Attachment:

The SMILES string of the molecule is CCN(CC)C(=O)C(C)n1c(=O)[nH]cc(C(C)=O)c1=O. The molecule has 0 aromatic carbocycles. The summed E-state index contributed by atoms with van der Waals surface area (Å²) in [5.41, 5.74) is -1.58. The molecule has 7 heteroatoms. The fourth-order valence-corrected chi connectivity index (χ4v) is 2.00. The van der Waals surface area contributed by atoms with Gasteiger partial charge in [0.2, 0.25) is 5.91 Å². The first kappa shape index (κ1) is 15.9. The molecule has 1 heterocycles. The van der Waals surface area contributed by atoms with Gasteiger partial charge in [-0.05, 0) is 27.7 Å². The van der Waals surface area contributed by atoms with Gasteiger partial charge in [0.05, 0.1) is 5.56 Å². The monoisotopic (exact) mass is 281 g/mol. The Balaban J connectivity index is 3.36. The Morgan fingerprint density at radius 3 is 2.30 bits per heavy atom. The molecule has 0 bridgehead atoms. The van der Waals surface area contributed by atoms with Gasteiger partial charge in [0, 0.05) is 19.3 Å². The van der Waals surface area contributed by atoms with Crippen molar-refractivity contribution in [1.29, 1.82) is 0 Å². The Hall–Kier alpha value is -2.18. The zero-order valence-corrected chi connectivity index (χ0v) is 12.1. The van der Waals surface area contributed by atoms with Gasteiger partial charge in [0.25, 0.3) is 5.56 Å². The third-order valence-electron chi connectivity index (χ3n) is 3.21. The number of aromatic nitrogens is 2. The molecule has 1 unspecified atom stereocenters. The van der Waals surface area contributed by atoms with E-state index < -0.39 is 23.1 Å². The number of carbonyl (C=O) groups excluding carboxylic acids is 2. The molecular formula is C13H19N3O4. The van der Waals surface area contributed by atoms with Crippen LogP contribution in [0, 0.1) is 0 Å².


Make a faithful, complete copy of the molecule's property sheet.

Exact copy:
The SMILES string of the molecule is CCN(CC)C(=O)C(C)n1c(=O)[nH]cc(C(C)=O)c1=O. The molecule has 0 aromatic carbocycles. The summed E-state index contributed by atoms with van der Waals surface area (Å²) in [5.41, 5.74) is -1.58. The molecule has 7 heteroatoms. The fourth-order valence-corrected chi connectivity index (χ4v) is 2.00. The van der Waals surface area contributed by atoms with Gasteiger partial charge in [0.2, 0.25) is 5.91 Å². The first kappa shape index (κ1) is 15.9. The molecule has 1 heterocycles. The van der Waals surface area contributed by atoms with Gasteiger partial charge in [-0.05, 0) is 27.7 Å². The van der Waals surface area contributed by atoms with Gasteiger partial charge in [0.05, 0.1) is 5.56 Å². The monoisotopic (exact) mass is 281 g/mol. The Balaban J connectivity index is 3.36. The Morgan fingerprint density at radius 3 is 2.30 bits per heavy atom. The molecule has 0 bridgehead atoms. The van der Waals surface area contributed by atoms with Gasteiger partial charge in [0, 0.05) is 19.3 Å². The van der Waals surface area contributed by atoms with Crippen molar-refractivity contribution in [1.29, 1.82) is 0 Å². The Hall–Kier alpha value is -2.18. The zero-order valence-corrected chi connectivity index (χ0v) is 12.1. The van der Waals surface area contributed by atoms with Gasteiger partial charge in [0.25, 0.3) is 5.56 Å². The third-order valence-electron chi connectivity index (χ3n) is 3.21. The number of aromatic nitrogens is 2. The molecule has 1 unspecified atom stereocenters. The van der Waals surface area contributed by atoms with E-state index < -0.39 is 23.1 Å². The number of carbonyl (C=O) groups excluding carboxylic acids is 2. The molecular formula is C13H19N3O4. The van der Waals surface area contributed by atoms with Crippen LogP contribution in [0, 0.1) is 0 Å².